The following is an excerpt from Rice and Legumes across the Caribbean;
Rice was always central to the West African diet, and many West Indian myths tell of captive slaves hiding rice grains in their hair so that they could fend for themselves if they ever become free again. The histories of different maroon groups in South America suggests some truth to these stories and account for why rice remained an important food for Maroons in the Guianas. Over millennia of trial and error, the rice growers of West Africa had developed intercropping systems that maximized yields and minimized the risk of potential pests by planting several crops. An important element of those intercropping systems was a legume that has a center of origin that overlaps with African rice; vigna unguiculata, more commonly known as the cowpea. The most common cultivar of the cowpea is the black eyed pea, a historically important ingredient in the cuisine of the American south.
Hoppin’ John is a dish made with black eyed peas and rice, flavored with onions and pork and typically eaten on the first day of January since it is said to bring prosperity in the New Year. Author of High on the Hog, Jessica B. Harris says that “the pea with the small black dot is considered especially lucky by many cultures in West Africa” and that this view has persisted in the new world. John Egerton, the author of Southern Food says that these legumes have a “mystical and mythical power to bring good luck” and are commonly associated with money.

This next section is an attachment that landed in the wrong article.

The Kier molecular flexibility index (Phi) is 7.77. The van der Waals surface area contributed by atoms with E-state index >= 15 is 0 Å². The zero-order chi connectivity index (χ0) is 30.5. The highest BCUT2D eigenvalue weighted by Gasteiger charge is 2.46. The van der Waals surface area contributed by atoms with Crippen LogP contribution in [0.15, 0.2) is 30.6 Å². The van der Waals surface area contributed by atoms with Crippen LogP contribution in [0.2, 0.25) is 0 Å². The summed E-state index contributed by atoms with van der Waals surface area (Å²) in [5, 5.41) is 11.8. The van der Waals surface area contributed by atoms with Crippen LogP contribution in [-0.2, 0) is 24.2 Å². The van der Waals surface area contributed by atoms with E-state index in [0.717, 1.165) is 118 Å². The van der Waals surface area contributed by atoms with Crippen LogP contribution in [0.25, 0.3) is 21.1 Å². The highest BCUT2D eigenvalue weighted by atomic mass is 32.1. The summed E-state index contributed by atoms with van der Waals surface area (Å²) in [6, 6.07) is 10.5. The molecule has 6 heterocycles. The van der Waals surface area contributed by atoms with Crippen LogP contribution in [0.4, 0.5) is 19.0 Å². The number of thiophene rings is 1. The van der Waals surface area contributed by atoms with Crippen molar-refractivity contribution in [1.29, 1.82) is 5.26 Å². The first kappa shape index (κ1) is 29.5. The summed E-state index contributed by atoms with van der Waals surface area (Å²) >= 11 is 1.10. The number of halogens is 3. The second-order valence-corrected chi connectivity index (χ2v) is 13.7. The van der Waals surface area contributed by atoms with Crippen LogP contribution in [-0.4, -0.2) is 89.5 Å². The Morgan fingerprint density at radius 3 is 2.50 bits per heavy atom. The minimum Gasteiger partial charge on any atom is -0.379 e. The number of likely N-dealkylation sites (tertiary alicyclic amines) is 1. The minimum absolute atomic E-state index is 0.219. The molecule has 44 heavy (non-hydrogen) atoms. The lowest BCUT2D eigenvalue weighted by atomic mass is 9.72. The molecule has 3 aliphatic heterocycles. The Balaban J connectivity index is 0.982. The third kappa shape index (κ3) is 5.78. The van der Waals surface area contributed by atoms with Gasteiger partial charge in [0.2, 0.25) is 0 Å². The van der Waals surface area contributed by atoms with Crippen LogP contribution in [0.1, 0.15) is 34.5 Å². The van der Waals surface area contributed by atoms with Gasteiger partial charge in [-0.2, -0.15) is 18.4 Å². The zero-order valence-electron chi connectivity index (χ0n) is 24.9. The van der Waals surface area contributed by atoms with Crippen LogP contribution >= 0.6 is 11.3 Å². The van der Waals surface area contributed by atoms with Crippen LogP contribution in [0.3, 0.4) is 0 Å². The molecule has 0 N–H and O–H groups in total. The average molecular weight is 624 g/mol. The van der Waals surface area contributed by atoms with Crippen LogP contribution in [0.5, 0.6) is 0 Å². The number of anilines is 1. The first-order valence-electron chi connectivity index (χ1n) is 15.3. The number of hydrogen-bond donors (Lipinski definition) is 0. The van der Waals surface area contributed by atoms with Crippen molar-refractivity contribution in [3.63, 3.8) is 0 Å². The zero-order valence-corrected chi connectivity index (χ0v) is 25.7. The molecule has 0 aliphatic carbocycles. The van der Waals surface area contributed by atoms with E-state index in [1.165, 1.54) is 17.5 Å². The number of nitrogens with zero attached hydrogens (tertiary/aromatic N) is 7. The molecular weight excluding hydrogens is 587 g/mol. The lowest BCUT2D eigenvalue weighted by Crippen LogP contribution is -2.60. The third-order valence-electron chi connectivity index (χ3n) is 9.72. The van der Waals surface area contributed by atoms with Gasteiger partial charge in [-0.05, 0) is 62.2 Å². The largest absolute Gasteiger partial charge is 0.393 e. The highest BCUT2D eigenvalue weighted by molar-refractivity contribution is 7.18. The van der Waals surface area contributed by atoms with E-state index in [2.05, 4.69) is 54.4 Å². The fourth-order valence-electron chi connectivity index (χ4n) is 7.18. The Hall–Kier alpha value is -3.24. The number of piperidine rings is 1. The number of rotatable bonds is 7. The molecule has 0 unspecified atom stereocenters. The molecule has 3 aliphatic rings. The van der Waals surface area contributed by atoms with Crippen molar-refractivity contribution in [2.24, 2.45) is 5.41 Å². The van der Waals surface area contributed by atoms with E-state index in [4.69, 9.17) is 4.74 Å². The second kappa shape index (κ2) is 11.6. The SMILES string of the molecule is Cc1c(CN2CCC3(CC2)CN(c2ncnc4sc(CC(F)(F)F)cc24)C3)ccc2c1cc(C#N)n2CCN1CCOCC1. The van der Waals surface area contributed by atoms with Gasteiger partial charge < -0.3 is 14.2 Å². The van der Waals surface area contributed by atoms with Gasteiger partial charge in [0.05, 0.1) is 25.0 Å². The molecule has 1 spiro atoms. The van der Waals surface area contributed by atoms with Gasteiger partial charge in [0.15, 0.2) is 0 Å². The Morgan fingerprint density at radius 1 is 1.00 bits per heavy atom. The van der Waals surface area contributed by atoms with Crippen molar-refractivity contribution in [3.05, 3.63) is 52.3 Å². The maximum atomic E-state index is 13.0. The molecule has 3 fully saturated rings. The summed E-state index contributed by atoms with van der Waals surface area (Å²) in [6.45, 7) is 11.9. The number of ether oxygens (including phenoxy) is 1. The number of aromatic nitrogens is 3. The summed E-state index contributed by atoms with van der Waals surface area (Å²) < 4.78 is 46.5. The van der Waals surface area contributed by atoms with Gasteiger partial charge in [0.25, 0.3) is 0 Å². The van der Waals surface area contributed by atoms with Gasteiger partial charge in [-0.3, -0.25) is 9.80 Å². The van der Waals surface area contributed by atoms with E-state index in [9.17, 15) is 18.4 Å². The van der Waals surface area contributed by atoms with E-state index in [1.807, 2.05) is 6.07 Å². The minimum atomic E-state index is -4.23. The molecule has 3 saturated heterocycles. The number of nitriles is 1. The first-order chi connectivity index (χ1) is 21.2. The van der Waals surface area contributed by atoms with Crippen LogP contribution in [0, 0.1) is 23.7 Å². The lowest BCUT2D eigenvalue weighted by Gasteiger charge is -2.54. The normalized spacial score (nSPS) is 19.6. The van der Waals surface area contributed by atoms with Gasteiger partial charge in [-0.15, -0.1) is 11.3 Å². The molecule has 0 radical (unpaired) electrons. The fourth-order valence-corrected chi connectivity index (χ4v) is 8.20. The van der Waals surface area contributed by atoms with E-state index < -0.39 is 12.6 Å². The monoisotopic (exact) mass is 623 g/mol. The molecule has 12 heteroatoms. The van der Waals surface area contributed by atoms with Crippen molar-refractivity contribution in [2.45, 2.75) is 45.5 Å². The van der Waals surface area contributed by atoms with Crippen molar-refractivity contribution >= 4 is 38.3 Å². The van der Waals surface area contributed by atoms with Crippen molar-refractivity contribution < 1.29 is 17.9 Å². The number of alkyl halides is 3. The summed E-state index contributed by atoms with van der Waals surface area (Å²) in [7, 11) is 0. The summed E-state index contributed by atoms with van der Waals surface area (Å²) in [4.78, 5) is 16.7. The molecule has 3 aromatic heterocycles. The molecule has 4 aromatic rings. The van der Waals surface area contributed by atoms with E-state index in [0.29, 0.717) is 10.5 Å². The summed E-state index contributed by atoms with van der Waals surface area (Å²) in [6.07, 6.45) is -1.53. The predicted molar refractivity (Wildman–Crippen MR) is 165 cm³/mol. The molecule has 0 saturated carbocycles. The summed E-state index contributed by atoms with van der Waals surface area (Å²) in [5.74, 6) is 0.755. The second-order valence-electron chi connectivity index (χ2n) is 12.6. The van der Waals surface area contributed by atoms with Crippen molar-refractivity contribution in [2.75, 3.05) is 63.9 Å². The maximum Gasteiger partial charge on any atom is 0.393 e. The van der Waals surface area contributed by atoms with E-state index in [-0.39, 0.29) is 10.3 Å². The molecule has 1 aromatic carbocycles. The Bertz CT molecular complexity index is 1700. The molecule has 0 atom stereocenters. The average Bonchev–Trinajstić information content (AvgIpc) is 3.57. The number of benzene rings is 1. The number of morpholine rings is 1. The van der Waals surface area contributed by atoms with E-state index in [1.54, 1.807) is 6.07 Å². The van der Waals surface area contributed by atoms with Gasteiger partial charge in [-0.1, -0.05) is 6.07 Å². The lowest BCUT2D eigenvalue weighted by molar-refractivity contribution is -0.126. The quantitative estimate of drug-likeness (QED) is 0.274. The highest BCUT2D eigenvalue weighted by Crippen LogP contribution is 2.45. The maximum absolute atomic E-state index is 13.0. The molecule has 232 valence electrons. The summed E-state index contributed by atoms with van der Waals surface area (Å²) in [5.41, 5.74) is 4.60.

This dish is also popular on the Caribbean coast of Colombia where it is known as Arroz de Fríjol Cabecita Negra. It is uncertain how it became popular there, but it was likely introduced by slaves passing through Cartagena, which was once one of the largest slave ports in the new world. In Trinidad and Tobago, black eyes peas and rice is a New Year’s Day tradition even though many people eating this dish on this day are unaware of the reason behind it. This tradition likely persisted locally in folk memory, but it was also reinforced by the presence of slaves known as “Merikins” who bought their freedom by fighting for the British against the Americans during the war of 1812.
At the end of this war, these slaves were paid with plots of land in south Trinidad where they could live as free men. In recent years, a variety of red rice thought to be extinct was found growing in the land that was given to these slaves indicating that they brought their crops and cuilinary culture with them. David S. Shields, the chairman of the Carolina Gold Rice Foundation described the rice growing in the hills of south Trinidad as “the most historically significant African diaspora grain in the Western Hemisphere.” Shields and his foundation is partially responsible for bringing African rice back on the market as Carolina Gold Rice. They are also involved in promoting Sea Island Red Peas, a lesser known landrace of vigna unguiculata similar to the varietals used in the earliest recipes for black eyed peas and rice in America. In the south, these recipes were all passed on orally until Sarah Rutledge, the daughter of a prominent Charleston family included a recipe in her 1847 cookbook, The Carolina Housewife. While that is the first written recipe, it is impossible to ever know who actually invented Hoppin’ John. The dish is virtually identical to some versions of Thieboudienne and Jollof Rice and likely developed over a long period of time in West Africa before crossing the ocean and being creolized as Hoppin’ John and Carolina Red Rice.